During the course of the first semester, Participant A realizes that they will need to complete a Microsoft Certified Solutions Expert test and to purchase the accompanying test materials in order to move onto then next semester.  [5] On 02/12/2020, during the Participant A’s regular check-in, this is mentioned to the case manager.  The case manager notes that this is an item that is allowable under the Trade program.  This request goes to the Trade office for approval and Participant A receives the voucher in less than a week.  The voucher is only redeemable at a designated to the community college for the testing fees and materials which cannot exceed $1,500.              

Accounting records an obligation of $1,500 for the voucher. 

 

[6] On 02/20/2020, Participant A redeems the voucher at the community college for the testing materials and to sign up for the next test, in the amount of $800.  The State Trade programs receives the bill from the community college and forwards it along to Accounting for immediate payment. 

                Accounting records an expense of $800 and de-obligates $1,500.

 

Following every quarter, States are required to submit quarterly financial status reports to ETA on current grant funds.  Reports are due 45 calendar days after the quarter ending.  [7] For 03/31/2020 quarter ending, the accounting department reports the following obligations and expenditures in regards to Participant A:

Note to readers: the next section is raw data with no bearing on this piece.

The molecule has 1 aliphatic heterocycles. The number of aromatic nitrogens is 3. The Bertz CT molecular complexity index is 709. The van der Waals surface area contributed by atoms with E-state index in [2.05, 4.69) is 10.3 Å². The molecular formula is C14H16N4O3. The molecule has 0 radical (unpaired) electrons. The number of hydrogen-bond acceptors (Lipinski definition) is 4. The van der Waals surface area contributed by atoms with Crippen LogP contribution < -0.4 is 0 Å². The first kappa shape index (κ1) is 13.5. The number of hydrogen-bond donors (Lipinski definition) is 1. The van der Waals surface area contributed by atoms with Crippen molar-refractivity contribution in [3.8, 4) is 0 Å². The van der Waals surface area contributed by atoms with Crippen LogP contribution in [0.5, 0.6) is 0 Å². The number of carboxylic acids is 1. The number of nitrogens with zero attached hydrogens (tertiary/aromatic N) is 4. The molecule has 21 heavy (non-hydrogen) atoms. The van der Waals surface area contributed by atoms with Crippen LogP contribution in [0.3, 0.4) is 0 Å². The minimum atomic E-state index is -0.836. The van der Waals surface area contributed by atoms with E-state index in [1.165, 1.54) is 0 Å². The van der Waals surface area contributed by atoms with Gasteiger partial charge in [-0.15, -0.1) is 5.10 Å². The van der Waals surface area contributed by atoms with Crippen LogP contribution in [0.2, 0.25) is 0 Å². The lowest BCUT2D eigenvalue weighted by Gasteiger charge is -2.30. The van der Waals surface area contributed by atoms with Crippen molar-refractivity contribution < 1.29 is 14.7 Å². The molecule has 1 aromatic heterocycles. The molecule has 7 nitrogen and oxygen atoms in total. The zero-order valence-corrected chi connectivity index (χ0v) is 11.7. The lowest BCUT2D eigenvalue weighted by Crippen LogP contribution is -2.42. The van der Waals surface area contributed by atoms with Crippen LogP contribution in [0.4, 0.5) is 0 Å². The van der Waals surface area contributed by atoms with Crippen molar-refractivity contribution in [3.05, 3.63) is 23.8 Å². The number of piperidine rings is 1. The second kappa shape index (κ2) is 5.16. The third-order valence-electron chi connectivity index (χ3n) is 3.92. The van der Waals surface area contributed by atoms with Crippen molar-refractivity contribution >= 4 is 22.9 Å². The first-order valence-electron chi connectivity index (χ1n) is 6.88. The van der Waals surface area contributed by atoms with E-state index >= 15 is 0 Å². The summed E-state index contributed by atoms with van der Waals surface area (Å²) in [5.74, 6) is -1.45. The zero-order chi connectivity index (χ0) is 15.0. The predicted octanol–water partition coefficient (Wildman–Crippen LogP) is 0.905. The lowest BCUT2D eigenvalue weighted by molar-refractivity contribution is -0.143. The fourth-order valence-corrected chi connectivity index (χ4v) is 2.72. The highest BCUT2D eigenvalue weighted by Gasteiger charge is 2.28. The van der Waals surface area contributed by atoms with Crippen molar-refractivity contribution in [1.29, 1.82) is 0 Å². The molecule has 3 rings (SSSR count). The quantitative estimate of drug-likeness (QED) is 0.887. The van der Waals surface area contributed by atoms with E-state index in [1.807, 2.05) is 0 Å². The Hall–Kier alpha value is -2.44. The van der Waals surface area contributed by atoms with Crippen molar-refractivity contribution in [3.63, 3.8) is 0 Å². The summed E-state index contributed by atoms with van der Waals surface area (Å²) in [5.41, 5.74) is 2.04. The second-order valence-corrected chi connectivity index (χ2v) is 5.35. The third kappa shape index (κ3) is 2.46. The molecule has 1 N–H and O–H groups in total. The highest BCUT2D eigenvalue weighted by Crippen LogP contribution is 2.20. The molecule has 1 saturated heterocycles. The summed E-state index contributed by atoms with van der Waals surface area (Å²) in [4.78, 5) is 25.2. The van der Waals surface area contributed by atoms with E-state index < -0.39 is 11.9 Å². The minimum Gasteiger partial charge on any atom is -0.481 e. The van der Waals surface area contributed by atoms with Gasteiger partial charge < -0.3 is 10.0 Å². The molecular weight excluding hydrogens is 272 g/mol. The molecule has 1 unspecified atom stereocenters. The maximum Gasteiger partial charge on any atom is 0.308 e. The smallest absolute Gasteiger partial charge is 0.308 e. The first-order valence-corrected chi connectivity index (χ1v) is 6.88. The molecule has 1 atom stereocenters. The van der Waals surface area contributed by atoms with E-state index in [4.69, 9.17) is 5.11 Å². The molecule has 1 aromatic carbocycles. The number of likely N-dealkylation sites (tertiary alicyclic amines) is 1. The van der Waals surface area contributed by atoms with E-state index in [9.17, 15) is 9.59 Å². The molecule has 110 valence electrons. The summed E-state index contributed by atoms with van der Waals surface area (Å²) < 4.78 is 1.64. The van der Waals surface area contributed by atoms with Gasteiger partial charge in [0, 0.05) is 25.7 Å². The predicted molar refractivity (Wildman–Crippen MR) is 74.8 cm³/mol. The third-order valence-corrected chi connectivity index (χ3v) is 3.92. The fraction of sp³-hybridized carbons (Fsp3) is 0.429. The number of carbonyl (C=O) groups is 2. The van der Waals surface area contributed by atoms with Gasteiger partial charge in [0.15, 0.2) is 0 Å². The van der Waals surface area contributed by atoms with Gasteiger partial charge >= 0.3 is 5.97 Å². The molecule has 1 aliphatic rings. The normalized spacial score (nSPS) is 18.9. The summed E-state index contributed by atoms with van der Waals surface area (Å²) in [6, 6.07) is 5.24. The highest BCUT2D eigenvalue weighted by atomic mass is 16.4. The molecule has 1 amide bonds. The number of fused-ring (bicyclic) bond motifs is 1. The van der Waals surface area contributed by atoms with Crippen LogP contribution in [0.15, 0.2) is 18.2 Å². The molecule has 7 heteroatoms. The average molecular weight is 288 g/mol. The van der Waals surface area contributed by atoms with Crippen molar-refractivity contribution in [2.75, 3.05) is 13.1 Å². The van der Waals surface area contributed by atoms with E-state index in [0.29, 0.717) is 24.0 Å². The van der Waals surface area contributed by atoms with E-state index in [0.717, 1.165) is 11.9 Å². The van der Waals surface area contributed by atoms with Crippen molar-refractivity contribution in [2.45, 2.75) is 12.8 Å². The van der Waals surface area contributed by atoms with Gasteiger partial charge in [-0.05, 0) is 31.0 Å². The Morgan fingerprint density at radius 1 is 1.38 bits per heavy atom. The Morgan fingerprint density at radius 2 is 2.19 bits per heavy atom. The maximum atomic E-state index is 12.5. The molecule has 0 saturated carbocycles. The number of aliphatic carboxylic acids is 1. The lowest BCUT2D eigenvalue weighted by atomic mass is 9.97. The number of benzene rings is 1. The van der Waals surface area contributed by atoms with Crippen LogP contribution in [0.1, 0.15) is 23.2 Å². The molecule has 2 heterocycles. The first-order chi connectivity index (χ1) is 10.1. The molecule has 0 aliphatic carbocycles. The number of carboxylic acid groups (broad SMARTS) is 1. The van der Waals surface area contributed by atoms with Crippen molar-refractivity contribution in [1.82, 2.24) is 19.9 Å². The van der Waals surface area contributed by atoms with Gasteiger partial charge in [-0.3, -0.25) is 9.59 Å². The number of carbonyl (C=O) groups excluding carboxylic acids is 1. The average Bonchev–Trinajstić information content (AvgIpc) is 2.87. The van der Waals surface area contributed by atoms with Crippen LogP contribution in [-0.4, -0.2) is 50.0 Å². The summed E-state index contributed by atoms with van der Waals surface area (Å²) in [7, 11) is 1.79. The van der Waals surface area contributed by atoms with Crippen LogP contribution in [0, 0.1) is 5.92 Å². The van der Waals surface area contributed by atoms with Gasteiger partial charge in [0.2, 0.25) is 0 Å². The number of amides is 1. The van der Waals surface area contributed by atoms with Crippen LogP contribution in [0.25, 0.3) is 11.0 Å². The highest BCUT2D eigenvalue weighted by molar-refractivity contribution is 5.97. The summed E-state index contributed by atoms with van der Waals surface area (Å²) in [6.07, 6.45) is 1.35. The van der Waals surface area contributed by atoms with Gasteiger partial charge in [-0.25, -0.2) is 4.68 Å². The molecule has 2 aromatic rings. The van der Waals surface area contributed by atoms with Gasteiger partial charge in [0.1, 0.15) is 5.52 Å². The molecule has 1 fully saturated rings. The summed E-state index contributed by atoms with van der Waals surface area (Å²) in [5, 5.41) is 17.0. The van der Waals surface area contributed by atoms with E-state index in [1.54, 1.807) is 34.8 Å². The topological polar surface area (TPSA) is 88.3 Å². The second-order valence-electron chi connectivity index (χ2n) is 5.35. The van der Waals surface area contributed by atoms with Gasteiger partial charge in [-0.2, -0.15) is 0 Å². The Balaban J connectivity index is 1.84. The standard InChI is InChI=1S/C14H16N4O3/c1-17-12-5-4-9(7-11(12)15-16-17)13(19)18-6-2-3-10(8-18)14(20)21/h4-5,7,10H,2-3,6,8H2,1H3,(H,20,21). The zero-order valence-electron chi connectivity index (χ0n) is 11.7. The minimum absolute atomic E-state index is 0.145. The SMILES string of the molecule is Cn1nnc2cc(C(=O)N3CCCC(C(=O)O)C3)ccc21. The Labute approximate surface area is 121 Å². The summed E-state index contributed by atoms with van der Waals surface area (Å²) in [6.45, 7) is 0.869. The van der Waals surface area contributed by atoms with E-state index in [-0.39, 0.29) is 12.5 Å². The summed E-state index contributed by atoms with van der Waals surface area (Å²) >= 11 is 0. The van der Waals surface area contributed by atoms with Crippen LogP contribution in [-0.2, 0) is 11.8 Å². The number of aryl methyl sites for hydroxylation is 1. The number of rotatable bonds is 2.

Accounting records $3,750 in obligations and $4,550 in expenditures.

 

[8] As the 06/30/2020 quarter is ending, Participant A’s case manager has noticed that Participant A has not come in for the regular check-in and has been unresponsive to all phone calls and emails.  There is news circulating that XYZ, Inc. has been temporarily rehiring former employees in order to meet the last of its orders.  The case manager informs the Trade office about Participant A’s unresponsiveness, that the second semester is starting on 07/01/2020, and that the last day to withdraw from the course for a full refund is 07/17/2020.  As of 07/10/2020, Participant A has not attended any second semester classes and a bill has already arrived at the State’s Trade office.  The Trade office has determined that Participant A has ceased participation in training and is to be withdrawn from the training so funds are designated to be reprogrammed.  A determination is mailed to Participant A informing them that they have ceased participation in training and are provided their appeal rights.

Accounting de-obligates the remaining amount of $3,750 and reprograms it into the current Trade program. 

 

[9] For 09/30/2020 quarter ending, the accounting department reports the following obligations and expenditures in regards to Participant A:

Accounting records $0 in obligations, $4,550 in expenditures, and a $3,750 increase in the amount available to program participants (de-obligation).

 

BEST PRACTICES:

  • The State Trade program office has a policy requiring regular check-ins with TAA Program participants.

    • This ensure timely de-obligation of funds to ensure that trade monies are reprogrammed for other trade participants when a participant withdraws from training.

  • There is constant communication between the case manager at the local AJC and the Trade program office at the State level. 

    • In addition, there is immediate communication with the accounting department.

  • Notification is given to the participant that they have been determined to have ceased participation in training. A determination was issued and the participant was provided their appeal rights.